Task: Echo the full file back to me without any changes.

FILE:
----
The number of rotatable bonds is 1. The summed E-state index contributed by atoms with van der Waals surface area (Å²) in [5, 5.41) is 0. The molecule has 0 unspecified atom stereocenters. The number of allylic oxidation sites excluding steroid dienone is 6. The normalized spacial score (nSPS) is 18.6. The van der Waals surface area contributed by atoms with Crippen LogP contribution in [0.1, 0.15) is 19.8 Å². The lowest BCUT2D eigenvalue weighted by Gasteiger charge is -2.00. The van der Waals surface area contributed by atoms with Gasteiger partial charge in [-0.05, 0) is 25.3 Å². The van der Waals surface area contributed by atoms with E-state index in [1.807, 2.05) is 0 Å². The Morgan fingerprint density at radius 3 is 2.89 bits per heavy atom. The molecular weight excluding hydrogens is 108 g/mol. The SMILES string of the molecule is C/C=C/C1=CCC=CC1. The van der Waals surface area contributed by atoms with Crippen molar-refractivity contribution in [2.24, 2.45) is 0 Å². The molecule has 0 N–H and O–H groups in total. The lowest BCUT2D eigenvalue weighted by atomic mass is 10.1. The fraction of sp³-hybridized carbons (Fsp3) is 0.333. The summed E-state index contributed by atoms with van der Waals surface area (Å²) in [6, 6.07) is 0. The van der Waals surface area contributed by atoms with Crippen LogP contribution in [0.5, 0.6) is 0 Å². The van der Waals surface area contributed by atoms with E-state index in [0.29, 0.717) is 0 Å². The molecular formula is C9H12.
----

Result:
The number of rotatable bonds is 1. The summed E-state index contributed by atoms with van der Waals surface area (Å²) in [5, 5.41) is 0. The molecule has 0 unspecified atom stereocenters. The number of allylic oxidation sites excluding steroid dienone is 6. The normalized spacial score (nSPS) is 18.6. The van der Waals surface area contributed by atoms with Crippen LogP contribution in [0.1, 0.15) is 19.8 Å². The lowest BCUT2D eigenvalue weighted by Gasteiger charge is -2.00. The van der Waals surface area contributed by atoms with Gasteiger partial charge in [-0.05, 0) is 25.3 Å². The van der Waals surface area contributed by atoms with E-state index in [1.807, 2.05) is 0 Å². The Morgan fingerprint density at radius 3 is 2.89 bits per heavy atom. The molecular weight excluding hydrogens is 108 g/mol. The SMILES string of the molecule is C/C=C/C1=CCC=CC1. The van der Waals surface area contributed by atoms with Crippen molar-refractivity contribution in [2.24, 2.45) is 0 Å². The molecule has 0 N–H and O–H groups in total. The lowest BCUT2D eigenvalue weighted by atomic mass is 10.1. The fraction of sp³-hybridized carbons (Fsp3) is 0.333. The summed E-state index contributed by atoms with van der Waals surface area (Å²) in [6, 6.07) is 0. The van der Waals surface area contributed by atoms with Crippen LogP contribution in [0.5, 0.6) is 0 Å². The van der Waals surface area contributed by atoms with E-state index in [0.29, 0.717) is 0 Å². The molecular formula is C9H12.